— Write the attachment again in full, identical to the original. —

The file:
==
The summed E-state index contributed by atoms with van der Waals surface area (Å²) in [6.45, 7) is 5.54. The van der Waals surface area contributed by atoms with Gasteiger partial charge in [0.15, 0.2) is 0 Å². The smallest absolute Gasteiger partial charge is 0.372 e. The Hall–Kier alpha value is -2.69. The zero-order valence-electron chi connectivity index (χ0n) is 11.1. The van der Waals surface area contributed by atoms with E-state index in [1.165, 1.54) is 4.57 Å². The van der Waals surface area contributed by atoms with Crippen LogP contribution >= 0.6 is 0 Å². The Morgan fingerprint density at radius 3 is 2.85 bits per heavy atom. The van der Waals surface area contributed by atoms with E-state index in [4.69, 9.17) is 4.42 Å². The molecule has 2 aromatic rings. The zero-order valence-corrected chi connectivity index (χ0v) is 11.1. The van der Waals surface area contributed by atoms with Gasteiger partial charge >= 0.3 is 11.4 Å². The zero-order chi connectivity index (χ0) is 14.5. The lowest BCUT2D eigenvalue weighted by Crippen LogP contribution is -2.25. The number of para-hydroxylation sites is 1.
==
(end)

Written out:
The summed E-state index contributed by atoms with van der Waals surface area (Å²) in [6.45, 7) is 5.54. The van der Waals surface area contributed by atoms with Gasteiger partial charge in [0.15, 0.2) is 0 Å². The smallest absolute Gasteiger partial charge is 0.372 e. The Hall–Kier alpha value is -2.69. The zero-order valence-electron chi connectivity index (χ0n) is 11.1. The van der Waals surface area contributed by atoms with E-state index in [1.165, 1.54) is 4.57 Å². The van der Waals surface area contributed by atoms with Crippen LogP contribution >= 0.6 is 0 Å². The Morgan fingerprint density at radius 3 is 2.85 bits per heavy atom. The van der Waals surface area contributed by atoms with E-state index in [4.69, 9.17) is 4.42 Å². The molecule has 2 aromatic rings. The zero-order valence-corrected chi connectivity index (χ0v) is 11.1. The van der Waals surface area contributed by atoms with Gasteiger partial charge >= 0.3 is 11.4 Å². The zero-order chi connectivity index (χ0) is 14.5. The lowest BCUT2D eigenvalue weighted by Crippen LogP contribution is -2.25. The number of para-hydroxylation sites is 1.